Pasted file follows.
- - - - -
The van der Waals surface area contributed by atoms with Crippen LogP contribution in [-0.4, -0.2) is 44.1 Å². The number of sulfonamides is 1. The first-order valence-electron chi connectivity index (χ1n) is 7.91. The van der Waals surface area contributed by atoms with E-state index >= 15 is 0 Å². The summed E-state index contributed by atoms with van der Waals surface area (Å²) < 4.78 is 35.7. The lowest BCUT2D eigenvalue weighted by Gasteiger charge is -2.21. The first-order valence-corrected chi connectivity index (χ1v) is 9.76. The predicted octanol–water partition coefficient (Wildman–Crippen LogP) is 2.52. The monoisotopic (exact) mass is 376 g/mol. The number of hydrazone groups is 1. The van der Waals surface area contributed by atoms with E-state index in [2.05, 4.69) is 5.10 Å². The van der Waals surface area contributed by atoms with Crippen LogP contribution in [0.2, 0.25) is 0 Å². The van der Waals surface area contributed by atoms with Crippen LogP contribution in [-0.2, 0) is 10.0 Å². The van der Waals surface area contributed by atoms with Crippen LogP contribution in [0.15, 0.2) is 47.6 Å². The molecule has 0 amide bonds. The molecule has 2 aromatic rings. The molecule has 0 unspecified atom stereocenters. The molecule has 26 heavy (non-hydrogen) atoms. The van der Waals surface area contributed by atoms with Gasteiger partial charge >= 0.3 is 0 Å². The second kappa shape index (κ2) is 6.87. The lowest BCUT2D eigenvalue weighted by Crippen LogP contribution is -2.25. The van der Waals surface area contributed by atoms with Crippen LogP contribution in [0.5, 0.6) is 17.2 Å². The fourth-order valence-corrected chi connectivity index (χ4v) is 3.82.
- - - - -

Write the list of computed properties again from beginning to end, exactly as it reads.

The van der Waals surface area contributed by atoms with Crippen LogP contribution in [-0.4, -0.2) is 44.1 Å². The number of sulfonamides is 1. The first-order valence-electron chi connectivity index (χ1n) is 7.91. The van der Waals surface area contributed by atoms with E-state index >= 15 is 0 Å². The summed E-state index contributed by atoms with van der Waals surface area (Å²) < 4.78 is 35.7. The lowest BCUT2D eigenvalue weighted by Gasteiger charge is -2.21. The first-order valence-corrected chi connectivity index (χ1v) is 9.76. The predicted octanol–water partition coefficient (Wildman–Crippen LogP) is 2.52. The monoisotopic (exact) mass is 376 g/mol. The number of hydrazone groups is 1. The van der Waals surface area contributed by atoms with E-state index in [2.05, 4.69) is 5.10 Å². The van der Waals surface area contributed by atoms with Crippen LogP contribution in [0.2, 0.25) is 0 Å². The van der Waals surface area contributed by atoms with Crippen LogP contribution in [-0.2, 0) is 10.0 Å². The van der Waals surface area contributed by atoms with Crippen LogP contribution in [0.15, 0.2) is 47.6 Å². The molecule has 0 amide bonds. The molecule has 2 aromatic rings. The molecule has 0 unspecified atom stereocenters. The molecule has 26 heavy (non-hydrogen) atoms. The van der Waals surface area contributed by atoms with Gasteiger partial charge >= 0.3 is 0 Å². The second kappa shape index (κ2) is 6.87. The lowest BCUT2D eigenvalue weighted by Crippen LogP contribution is -2.25. The van der Waals surface area contributed by atoms with Crippen LogP contribution in [0.5, 0.6) is 17.2 Å². The fourth-order valence-corrected chi connectivity index (χ4v) is 3.82.